Isoniazid hepatotoxicity among drug users: the role of hepatitis C. The incidence of and risk factors associated with hepatotoxicity in patients with chronic hepatitis have not been systematically studied. Therefore, we conducted a prospective study that included former drug users who were treated with isoniazid for latent tuberculosis infection. Of 415 patients, 20 (4.8%; 95% confidence interval [CI], 3-7.4) had hepatotoxicity diagnosed, and 6 (1.4%; 95% CI, 0.5-3.2) developed clinical (...) hepatitis, none of whom had serious symptoms. The only 2 factors independently associated with isoniazid hepatotoxicity were excessive alcohol consumption (odds ratio [OR]; 4.2, 95% CI, 1.6-10.8; P=.002) and a high baseline alanine transaminase level (OR, 4.3; 95% CI, 1.6-11.4; P=.002). The presence of hepatitis C virus antibodies was associated with hepatotoxicity only on univariate analysis. Treatment with isoniazid in drug users appears to be safe and well tolerated, although frequent asymptomatic

2003 Clinical Infectious Diseases

28338. Hepatitis C: magnitude of the problem. (Abstract)

Hepatitis C: magnitude of the problem. 1. End-stage liver disease associated with hepatitis C virus (HCV) infection has become the leading indication for liver transplantation in the United States. 2. Patients with end-stage liver disease caused by HCV may have such associated comorbidities as chronic alcoholism, steatosis, or coinfection with human immunodeficiency virus 1 or other hepatitis viruses. These comorbidities may accelerate disease progression. 3. As chronic hepatitis C progresses (...) to cirrhosis, the risk for the development of hepatocellular carcinoma increases; this poses difficult management problems. 4. As patients who underwent transplantation for end-stage liver disease caused by HCV infection are followed up long term, it has become clear that patient and graft survival are decreased compared with HCV-negative patients or those with cholestatic liver disorders. 5. Risk factors associated with a worse outcome after transplantation include host, viral, donor

2002 Liver Transplantation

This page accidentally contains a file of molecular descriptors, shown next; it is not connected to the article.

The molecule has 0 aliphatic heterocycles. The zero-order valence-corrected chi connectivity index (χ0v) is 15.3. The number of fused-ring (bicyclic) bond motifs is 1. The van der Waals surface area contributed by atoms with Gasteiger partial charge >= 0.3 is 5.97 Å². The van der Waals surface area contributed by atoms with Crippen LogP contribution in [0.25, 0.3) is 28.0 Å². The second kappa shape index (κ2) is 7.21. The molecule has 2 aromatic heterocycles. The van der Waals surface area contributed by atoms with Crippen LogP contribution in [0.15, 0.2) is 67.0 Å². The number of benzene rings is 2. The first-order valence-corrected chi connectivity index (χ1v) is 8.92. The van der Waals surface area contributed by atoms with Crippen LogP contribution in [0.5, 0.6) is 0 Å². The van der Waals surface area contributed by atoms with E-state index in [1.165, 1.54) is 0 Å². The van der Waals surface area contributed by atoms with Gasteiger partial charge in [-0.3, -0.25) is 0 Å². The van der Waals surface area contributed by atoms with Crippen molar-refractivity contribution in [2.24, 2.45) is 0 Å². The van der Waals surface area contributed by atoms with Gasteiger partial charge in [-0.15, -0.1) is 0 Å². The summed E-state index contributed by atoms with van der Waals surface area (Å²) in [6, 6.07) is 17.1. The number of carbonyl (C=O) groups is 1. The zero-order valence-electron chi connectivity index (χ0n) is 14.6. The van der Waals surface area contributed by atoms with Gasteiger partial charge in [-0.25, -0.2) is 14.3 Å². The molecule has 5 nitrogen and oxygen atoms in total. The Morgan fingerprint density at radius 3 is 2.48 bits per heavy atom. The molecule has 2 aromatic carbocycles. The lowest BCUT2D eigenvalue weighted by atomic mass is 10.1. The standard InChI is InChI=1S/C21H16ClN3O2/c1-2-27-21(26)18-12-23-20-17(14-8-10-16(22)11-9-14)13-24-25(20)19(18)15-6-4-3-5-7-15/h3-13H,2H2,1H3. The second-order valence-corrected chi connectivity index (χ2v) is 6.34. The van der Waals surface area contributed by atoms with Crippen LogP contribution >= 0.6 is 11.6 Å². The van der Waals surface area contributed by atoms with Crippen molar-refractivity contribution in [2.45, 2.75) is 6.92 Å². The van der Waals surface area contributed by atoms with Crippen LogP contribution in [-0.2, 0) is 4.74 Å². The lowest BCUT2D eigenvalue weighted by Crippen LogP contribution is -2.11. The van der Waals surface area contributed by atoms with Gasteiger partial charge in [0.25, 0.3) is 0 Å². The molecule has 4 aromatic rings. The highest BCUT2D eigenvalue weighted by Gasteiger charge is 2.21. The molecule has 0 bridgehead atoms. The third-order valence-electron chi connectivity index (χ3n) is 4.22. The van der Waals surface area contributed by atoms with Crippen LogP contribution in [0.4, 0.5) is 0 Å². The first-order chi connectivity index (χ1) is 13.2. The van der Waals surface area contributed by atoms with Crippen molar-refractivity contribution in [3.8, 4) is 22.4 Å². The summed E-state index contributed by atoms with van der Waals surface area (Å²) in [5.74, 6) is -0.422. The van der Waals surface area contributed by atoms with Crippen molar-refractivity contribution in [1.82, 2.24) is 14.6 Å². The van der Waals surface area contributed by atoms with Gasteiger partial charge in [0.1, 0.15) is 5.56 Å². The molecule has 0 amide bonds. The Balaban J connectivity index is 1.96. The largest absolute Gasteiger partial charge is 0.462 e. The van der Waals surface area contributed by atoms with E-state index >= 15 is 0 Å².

28339. Natural history and risk factors for progression of hepatitis C virus disease and development of hepatocellular cancer before liver transplantation. (Abstract)

Natural history and risk factors for progression of hepatitis C virus disease and development of hepatocellular cancer before liver transplantation. 1. Chronic infection with hepatitis C virus (HCV) is the leading cause of cirrhosis and the most common indication for liver transplantation in many countries throughout the world. 2. The most significant factors leading to fibrosis progression in patients with chronic HCV infection include the degree of inflammation present on liver biopsy (...) and ongoing alcohol use. 3. Patients with cirrhosis secondary to chronic HCV infection are at increased risk for developing hepatocellular carcinoma (HCC). 4. Achieving a sustained virological response after treatment with interferon, with or without ribavirin, is associated with a reduced risk for the development of cirrhosis and HCC and prolonged survival.

2003 Liver Transplantation

28340. Fibrogenic impact of high serum glucose in chronic hepatitis C. (Abstract)

features of the metabolic syndrome, including steatosis more frequently, as well as faster fibrosis progression rates. High serum glucose was associated with intermediate and advanced, but not with early, fibrosis stages. A high serum glucose was associated with a higher relative risk for significant fibrosis than overweight.High serum glucose, is an independent co-factor of fibrosis in chronic hepatitis C with a higher pro-fibrogenic impact than overweight. (...) Fibrogenic impact of high serum glucose in chronic hepatitis C. There is considerable variability in the rate of fibrosis progression in patients with chronic hepatitis C, most of which is related to factors so far unknown. We tested the hypothesis that high serum glucose and overweight might contribute to this variability.Seven hundred and ten patients with chronic hepatitis C with a known duration of infection and no hepatitis B virus or human immunodeficiency virus coinfection were studied

2003 Journal of Hepatology